Posted by Bari Schanerman
Friday December 1, 2017
We woke up very early to make the drive to the Homestead Correction Institution to visit the women in the Ladies Empowerment Action Program, (L.E.A.P.), to share Part 2 of our Choose Your Attitude discussion. "The program is designed to stimulate and empower incarcerated women to make positive life changes through a multi-disciplinary approach including entrepreneurship training, education and mentorship."
We arrived at 9:00, ready to go, only to be delayed when the guards had to check on some of our credentials and since the class ends at 11:00, each minute counts. I have been going to the prison since the fall of 2014 about 6 times a year and have learned that patience is a virtue when getting through the security protocol to get to the classroom or one of the graduation ceremonies. For the last year and a half, Angie, my business partner, has been accompanying me after hearing me speak about the experience.
Each time we leave the prison we walk out on air talking about the morning with the women. They are so eager to learn, share and grow and want to know when we will be back. We have witnessed women that normally keep to themselves open up to connect and move past their discomfort with their classmates, as well as others that challenge their classmates' answers to some of our questions. There are tears and laughter during the sessions, all part of the process of learning and seeing new possibilities.
Working with the women in L.E.A.P. is so rewarding and you can't help becoming a cheerleader for them to succeed in their remaining time in prison as well as when they get released. They have instructors, mentors, and other volunteers who are all part of the program that lasts one year with graduation at the end.
The following day, I visited the Center for Social Change in Coral Gables where some of the graduates of the L.E.A.P. work. The Center has been extremely supportive of the organization, and helping them with their dreams of having a place for the women to live when they are released and a place for them to work, to continue to grow, and practice what they learned while in prison. The Founders, Board members, volunteers, and many others all work together to help program succeed. For me, watching the evolution of the organization, the leadership and the participants has been a joy.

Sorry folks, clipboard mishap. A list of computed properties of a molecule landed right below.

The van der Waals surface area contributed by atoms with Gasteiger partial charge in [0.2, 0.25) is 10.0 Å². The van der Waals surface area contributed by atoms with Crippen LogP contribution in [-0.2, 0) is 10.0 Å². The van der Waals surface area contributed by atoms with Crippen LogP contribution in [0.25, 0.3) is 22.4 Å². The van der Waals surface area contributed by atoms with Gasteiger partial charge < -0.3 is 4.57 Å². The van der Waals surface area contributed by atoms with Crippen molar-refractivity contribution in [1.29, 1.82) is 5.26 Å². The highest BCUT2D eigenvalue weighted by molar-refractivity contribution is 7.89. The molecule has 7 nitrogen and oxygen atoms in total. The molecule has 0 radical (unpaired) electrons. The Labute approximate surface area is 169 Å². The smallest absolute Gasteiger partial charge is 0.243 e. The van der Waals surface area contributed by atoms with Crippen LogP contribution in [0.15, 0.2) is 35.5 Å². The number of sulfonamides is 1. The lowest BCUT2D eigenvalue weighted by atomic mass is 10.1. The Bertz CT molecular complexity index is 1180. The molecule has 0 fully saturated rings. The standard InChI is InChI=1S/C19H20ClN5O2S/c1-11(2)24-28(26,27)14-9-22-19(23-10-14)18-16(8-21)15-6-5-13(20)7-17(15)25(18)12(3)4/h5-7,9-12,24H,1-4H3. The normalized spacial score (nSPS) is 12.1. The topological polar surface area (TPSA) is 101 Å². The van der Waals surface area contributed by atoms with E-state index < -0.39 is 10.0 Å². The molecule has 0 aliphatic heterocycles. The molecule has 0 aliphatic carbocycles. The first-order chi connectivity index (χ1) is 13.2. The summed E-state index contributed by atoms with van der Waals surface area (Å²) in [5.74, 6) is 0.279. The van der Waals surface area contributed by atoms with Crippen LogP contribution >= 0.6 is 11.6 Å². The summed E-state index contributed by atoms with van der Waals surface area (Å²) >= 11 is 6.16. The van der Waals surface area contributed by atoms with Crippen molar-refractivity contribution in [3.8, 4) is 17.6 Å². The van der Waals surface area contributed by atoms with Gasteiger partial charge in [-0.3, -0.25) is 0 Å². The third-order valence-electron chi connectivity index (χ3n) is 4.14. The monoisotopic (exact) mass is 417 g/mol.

The Center hosted a holiday bazaar with gifts to buy from a variety of vendors, with a portion of the sales going to the Center. I wanted to support the Center, as well as L.E.A.P. as they both are doing amazing work. L.E.A.P. had a table at the event where they sold Dragonfly key chains and a variety of other items. L.E.A.P. is opening a thrift shop called Dragonfly Thrift Boutique to give the women a place to work, to continue learning, to grow and to provide resources for the program. For me, it is always so nice to see some of the L.E.A.P. graduates at the Center or on the other side after prison and I look forward to working with them at the Thrift shop as well.
To cap off two days of L.E.A.P. being front and center in my life, on Sunday morning, I was reading the Miami Herald and was so excited to
see the cover story of the Neighbors section which had an amazing picture of two graduates of the program and the following title:
"Leaping into a new life"
"Two Miami nonprofits – LEAP and Riverside House – are helping inmates rebuild their lives once they leave prison."
Watching a non-profit grow, engage the community, as well as volunteers is especially rewarding to me. I did a lot of volunteer work before going to
school to become a coach and the primary driving force for me was to improve the lack of alignment that I witnessed in many non-profit organizations between the mission, values, leadership and volunteers. Working with organizations, such as L.E.A.P. where the mission, and leadership are focused on the big picture and the possibilities available from a we centric perspective where the egos are in the background is truly a pleasure.
If you want to know more about L.E.A.P., please let me know.